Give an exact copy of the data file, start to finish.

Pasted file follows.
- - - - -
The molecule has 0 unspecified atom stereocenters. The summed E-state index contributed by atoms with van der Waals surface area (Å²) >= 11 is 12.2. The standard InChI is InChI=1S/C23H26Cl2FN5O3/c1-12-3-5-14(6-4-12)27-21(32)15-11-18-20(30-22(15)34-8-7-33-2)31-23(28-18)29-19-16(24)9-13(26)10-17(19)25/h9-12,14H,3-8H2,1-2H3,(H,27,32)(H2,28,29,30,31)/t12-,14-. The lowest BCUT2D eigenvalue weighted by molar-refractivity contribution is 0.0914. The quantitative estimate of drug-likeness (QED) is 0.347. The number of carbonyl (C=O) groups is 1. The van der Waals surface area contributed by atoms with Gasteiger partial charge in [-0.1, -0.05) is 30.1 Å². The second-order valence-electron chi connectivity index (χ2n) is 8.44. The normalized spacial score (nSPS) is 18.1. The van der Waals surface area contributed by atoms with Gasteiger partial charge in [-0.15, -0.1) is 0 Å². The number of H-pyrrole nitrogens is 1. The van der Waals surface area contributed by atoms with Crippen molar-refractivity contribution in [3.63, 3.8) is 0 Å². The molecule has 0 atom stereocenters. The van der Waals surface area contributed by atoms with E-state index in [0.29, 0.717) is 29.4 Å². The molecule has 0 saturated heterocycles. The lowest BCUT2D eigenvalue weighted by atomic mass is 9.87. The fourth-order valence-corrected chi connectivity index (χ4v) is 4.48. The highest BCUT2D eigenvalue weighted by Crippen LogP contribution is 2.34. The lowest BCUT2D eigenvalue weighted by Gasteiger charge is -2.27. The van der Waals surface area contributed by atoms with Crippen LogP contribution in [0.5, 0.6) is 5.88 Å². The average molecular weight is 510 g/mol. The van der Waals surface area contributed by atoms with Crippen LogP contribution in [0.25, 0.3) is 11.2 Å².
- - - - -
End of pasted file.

The molecule has 0 unspecified atom stereocenters. The summed E-state index contributed by atoms with van der Waals surface area (Å²) >= 11 is 12.2. The standard InChI is InChI=1S/C23H26Cl2FN5O3/c1-12-3-5-14(6-4-12)27-21(32)15-11-18-20(30-22(15)34-8-7-33-2)31-23(28-18)29-19-16(24)9-13(26)10-17(19)25/h9-12,14H,3-8H2,1-2H3,(H,27,32)(H2,28,29,30,31)/t12-,14-. The lowest BCUT2D eigenvalue weighted by molar-refractivity contribution is 0.0914. The quantitative estimate of drug-likeness (QED) is 0.347. The number of carbonyl (C=O) groups is 1. The van der Waals surface area contributed by atoms with Gasteiger partial charge in [-0.1, -0.05) is 30.1 Å². The second-order valence-electron chi connectivity index (χ2n) is 8.44. The normalized spacial score (nSPS) is 18.1. The van der Waals surface area contributed by atoms with Gasteiger partial charge in [-0.15, -0.1) is 0 Å². The number of H-pyrrole nitrogens is 1. The van der Waals surface area contributed by atoms with Crippen molar-refractivity contribution in [3.63, 3.8) is 0 Å². The molecule has 0 atom stereocenters. The van der Waals surface area contributed by atoms with E-state index in [0.29, 0.717) is 29.4 Å². The molecule has 0 saturated heterocycles. The lowest BCUT2D eigenvalue weighted by atomic mass is 9.87. The fourth-order valence-corrected chi connectivity index (χ4v) is 4.48. The highest BCUT2D eigenvalue weighted by Crippen LogP contribution is 2.34. The lowest BCUT2D eigenvalue weighted by Gasteiger charge is -2.27. The van der Waals surface area contributed by atoms with Crippen LogP contribution in [0.5, 0.6) is 5.88 Å². The average molecular weight is 510 g/mol. The van der Waals surface area contributed by atoms with Crippen LogP contribution in [0.25, 0.3) is 11.2 Å².